The Supreme Court had been asked to review a decision that an employer can't use a charge of sex disrimination in a union to oppose certification of the union as a collective-bargaining representative.
The decision was the first by a federal appeals court to examine a 1977 National Labor Relations Board ruling that charges of discrimination must be adjudicated not inthe period when a union is seeking certification as a bargaining agent, but in unfair labor-practice proceedings in the NLRB, and proceedings before the Equal Employment Opportunity Commission, or in private litigation.
The case dates back to 1973, when a 4,300-member Chicago-are local of the International Union of Operating Engineers, AFL-CIO, petitioned the board for a representation election among the handful of stationary engineers at a Bell & Howell company plant in Lincolnwood, Ill.
Local 399 won the election, 7-to-1, in February 1974. The company then tried to disqualify the local as the enfineers' representative on the ground that it practiced sex discrimination. At the time, according to evidence offered by the company, the local had no women officers, business agenst, or members.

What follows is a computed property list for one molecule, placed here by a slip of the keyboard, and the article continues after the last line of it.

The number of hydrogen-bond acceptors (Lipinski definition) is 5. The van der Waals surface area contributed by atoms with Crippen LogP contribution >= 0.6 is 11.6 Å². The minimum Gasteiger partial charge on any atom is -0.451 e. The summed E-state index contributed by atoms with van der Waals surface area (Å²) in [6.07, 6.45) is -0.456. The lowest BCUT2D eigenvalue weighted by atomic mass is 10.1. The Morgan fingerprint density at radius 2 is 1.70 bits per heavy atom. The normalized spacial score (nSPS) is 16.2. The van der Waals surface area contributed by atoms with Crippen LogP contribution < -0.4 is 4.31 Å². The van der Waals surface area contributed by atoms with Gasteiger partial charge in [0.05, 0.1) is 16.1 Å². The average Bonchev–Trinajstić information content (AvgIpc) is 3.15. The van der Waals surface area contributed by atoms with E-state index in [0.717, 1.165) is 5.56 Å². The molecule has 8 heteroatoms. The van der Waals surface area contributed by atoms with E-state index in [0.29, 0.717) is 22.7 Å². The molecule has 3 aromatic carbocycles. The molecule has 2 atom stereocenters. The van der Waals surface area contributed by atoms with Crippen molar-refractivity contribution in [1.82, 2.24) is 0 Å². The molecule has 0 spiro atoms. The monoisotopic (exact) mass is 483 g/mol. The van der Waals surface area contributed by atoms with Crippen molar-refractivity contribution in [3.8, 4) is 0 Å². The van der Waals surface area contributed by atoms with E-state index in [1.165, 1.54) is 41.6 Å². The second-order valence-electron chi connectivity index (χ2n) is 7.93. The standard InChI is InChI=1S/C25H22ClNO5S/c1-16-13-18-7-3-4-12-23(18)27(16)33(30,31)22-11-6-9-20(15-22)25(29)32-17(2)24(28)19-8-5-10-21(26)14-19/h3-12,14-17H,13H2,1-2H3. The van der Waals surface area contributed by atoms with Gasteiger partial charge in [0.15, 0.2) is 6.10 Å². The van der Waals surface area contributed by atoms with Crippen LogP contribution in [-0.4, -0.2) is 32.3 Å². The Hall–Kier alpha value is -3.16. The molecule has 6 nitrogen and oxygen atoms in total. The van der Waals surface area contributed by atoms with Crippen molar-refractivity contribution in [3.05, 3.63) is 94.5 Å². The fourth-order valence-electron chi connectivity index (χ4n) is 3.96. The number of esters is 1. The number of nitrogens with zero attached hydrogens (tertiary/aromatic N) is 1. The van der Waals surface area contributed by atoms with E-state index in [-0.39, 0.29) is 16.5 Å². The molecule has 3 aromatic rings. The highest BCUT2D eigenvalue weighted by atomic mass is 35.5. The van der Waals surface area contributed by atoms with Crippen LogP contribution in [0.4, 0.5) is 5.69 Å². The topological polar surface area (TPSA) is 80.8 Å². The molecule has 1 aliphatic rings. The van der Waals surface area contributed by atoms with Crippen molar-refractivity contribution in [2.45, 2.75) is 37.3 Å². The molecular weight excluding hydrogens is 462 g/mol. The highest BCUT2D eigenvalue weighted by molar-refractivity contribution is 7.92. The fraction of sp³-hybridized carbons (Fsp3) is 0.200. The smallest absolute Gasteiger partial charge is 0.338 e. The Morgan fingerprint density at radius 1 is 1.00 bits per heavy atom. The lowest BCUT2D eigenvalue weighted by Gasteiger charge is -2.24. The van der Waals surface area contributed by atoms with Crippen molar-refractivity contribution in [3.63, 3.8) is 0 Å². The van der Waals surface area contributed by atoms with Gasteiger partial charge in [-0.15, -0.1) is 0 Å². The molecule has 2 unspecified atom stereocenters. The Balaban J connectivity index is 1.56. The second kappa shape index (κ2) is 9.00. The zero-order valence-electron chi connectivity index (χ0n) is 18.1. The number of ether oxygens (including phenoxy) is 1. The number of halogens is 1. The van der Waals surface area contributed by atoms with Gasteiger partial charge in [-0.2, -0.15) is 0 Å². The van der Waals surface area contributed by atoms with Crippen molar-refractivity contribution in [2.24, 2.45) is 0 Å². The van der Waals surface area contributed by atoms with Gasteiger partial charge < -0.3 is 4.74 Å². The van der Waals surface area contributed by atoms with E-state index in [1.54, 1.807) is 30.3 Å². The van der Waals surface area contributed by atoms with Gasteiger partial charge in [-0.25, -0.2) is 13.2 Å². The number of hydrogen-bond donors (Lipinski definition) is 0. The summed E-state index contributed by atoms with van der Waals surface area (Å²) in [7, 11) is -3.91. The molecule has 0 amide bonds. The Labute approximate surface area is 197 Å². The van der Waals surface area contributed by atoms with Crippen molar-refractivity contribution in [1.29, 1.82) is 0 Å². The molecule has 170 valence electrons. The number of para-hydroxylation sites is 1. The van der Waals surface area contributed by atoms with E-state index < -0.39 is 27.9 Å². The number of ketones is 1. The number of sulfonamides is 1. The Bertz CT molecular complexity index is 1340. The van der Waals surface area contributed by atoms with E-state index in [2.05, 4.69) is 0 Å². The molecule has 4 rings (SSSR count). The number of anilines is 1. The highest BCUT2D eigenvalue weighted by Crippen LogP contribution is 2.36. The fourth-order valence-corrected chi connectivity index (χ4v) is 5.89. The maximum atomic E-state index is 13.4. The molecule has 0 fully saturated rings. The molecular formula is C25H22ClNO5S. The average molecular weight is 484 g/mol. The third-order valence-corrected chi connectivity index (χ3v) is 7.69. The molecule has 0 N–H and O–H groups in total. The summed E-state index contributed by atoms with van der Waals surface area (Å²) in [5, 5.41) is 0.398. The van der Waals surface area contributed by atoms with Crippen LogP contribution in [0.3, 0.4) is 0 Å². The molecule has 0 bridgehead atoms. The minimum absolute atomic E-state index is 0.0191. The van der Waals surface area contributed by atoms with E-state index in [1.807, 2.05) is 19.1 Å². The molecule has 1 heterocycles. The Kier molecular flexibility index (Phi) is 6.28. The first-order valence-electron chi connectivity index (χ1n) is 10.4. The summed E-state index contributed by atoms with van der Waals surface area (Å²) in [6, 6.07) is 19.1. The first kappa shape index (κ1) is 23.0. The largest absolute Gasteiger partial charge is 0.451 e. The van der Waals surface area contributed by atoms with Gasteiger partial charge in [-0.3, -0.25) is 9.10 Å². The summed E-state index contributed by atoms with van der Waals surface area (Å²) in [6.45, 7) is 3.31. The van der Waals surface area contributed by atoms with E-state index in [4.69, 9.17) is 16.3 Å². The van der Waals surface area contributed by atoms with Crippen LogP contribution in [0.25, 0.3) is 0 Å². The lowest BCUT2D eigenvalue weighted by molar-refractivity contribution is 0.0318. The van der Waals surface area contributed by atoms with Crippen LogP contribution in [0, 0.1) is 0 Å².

That effort failing, Bell & Howell refused to bargain with the local. The union responded by filing charges of unfair labor practices with the board.
But the NLRB, relying on the 1977 ruling in what is known as the Handy Andy case, ruled for the union and ordered the company to bargain with it. The proper form for sex-discrimination charges is a proceeding on alleged unfair labor practices, the board said.
Last January, the 7th U.S. Circuit Court of Appeals upheld the board. The National Labor Relations Act doesn't require the board "to consider allegations of discrimination prior to certifying a victorious union, at least where the proffered evidence of dicrimination relates to past union misconduct outside the bargaining unit that the union seeks to represent," the court said.
"Permitting an employer to inject allegations of discriminatoin into a prepresentation proceeding would tend to undermine" the protections of the labor laws, the court said.